Advanced Conductive Agents: Global Markets
The global market for conductive agents should increase from $1.3 billion in 2020 to $2.7 billion by 2025, at a compound annual growth rate (CAGR) of 15.3% during the period of 2020-2025.
- 165 data tables and 11 additional tables
- An overview of the global market for advanced conductive agents within the fuel cell and batteries industry
- Analyses of the global market trends with data from 2019 and 2020, and projections of compound annual growth rates (CAGRs) through 2025
- Estimation of the actual market size (both value and volumetric based data) and revenue forecasts (in dollar millions), and corresponding market share analysis on the basis of material type, end use and geographical region
- Highlights of the new technological developments and major industry strategies with emphasis on the Chinese government subsidy policies to the EV industry, restructuring of the battery business, and a comparison between Chinese and the global markets
- Patent review of conductive agents, and allotments of patents and corresponding shares by assignee country, application area, and year of grants
- Detailed company profiles of the major market participants, including Arkema, Akzo Nobel, Hitachi Chemical Co., Mitsubishi Chemical Corp., SGL Group and Toray
This report covers the following conductive agent materials used in batteries, fuel cells, supercapacitors, conductive or antistatic polymers, conductive or antistatic coatings, and electrical and electronic products:
- Carbon black, including acetylene black, Ketjen black, channel black, furnace black, lamp black and thermal black.
- Other carbons such as carbon fibers, petroleum coke and active carbon.
- Metals such as metal fibers, silver powder, copper powder, fluorocarbon powder, aluminum powder and nickel powder.
- Metal oxides such as stannic oxide (SnO₂) and zinc oxide (ZnO).
- Other materials including cationic antistatic agents and anionic antistatic agents such as quaternary ammonium compounds.
This report also examines conductive agents used in motive power batteries and fuel cells in the following types of electric vehicles (EVs), which is a fast-growing segment that will take 56.4% of the global conductive agent market by 2025:
- Passenger vehicles (sedans, microcars, SUVs, crossover SUVs, pickup trucks, sports cars).
- Low-velocity vehicles (golf carts, neighborhood EVs, personal mobility devices).
- Commercial/industrial vehicles (material handling equipment, burden carriers, forklifts, trucks).
The numbers and weight of batteries and fuel cells used in these EVs are estimated and forecasted in this report.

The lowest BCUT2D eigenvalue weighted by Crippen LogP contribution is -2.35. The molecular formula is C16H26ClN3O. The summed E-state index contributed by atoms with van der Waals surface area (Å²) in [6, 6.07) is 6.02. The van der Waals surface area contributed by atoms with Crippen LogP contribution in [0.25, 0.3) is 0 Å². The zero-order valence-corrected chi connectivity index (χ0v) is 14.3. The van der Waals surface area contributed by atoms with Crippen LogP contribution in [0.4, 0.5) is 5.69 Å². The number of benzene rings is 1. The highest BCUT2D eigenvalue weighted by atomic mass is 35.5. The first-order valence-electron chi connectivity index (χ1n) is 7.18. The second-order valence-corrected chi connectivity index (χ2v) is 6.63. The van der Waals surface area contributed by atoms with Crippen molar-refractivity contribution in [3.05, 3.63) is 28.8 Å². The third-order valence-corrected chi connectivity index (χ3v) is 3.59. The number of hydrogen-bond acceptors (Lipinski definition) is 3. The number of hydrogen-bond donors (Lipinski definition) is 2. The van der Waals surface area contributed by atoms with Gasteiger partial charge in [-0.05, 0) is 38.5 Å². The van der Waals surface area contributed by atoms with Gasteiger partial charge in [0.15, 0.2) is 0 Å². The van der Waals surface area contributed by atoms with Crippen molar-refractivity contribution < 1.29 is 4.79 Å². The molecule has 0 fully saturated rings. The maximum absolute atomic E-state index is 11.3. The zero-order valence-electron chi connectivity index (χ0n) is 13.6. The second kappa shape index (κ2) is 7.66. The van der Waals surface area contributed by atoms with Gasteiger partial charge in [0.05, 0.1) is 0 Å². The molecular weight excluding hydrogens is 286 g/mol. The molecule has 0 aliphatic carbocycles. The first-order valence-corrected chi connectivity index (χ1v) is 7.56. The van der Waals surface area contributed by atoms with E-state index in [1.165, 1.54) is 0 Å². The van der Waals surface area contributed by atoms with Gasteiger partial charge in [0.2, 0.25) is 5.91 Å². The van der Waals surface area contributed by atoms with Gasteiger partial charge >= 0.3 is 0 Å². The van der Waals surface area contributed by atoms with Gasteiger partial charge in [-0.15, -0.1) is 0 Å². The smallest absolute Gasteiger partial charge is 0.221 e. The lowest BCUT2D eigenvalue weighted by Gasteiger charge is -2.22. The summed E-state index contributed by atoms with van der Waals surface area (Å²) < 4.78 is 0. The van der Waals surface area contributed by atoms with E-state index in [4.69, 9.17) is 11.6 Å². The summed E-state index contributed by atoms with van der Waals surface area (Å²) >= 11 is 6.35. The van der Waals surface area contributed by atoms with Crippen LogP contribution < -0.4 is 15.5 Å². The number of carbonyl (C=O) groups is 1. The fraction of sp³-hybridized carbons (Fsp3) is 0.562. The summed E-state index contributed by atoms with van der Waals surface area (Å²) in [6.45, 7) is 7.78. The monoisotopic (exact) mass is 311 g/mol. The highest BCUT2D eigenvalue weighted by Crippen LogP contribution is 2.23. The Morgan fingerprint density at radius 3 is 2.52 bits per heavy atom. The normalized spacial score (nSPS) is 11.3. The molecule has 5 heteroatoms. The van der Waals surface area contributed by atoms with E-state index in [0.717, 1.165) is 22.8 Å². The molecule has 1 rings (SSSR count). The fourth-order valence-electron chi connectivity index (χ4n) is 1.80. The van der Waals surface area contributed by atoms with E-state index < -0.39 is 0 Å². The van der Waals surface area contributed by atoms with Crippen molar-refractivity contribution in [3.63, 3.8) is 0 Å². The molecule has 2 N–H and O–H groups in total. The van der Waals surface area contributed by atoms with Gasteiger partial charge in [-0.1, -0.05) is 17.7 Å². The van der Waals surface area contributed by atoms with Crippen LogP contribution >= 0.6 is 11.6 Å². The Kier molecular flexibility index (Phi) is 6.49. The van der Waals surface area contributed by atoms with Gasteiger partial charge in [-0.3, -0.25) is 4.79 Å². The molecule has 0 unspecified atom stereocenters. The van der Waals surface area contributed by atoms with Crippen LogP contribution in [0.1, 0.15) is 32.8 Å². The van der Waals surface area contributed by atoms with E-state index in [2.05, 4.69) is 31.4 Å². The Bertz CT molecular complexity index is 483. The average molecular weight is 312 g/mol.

Two other major types of electric vehicles are out of the scope of this report:
- Scooters (two-wheelers, motorcycles, some three-wheelers).
- Niche (military, self-driving vehicles, locomotives).
There are many types of batteries and fuel cells available in the market, but nearly all EV batteries/fuel cells and have one of four systems:
- Lead-acid battery.
- Nickel metal hydride battery.
- Lithium-ion (including lithium polymer) battery.
- Proton exchange membrane (PEM) fuel cell.
Materials used in automotive lithium-ion battery and PEM fuel cells will have strong growth in the next five years. Materials used in automotive lead-acid batteries and nickel metal hydride batteries will have slow growth in the next five years. In addition to the above four types, phosphoric acid fuel cells and other fuel cells may also be used in the automotive industry at commercial scale in the forecast period.
Batteries used for automotive starting, lighting and ignition are not considered to be motive batteries in this report.
Jason Chen has been an analyst and consultant for the polymer, composite, fiber, textile and energy industries for 18 years. He works as a researcher, writer and/or editor for the American Composites Manufacturers Association (ACMA), China Textile Academy (CTA), China Chemical Fiber Association (CCFA), International Fiber Journal, Filtration News, Platts Emission Daily, Vision Systems Design, Pesticide and Toxic Chemical News and MobileTex. Currently he is the chief scientist of a company endeavoring to reduce China's air and water pollution. He has a degree in Civil Engineering, Chemicals and Advanced Materials from Shantou University.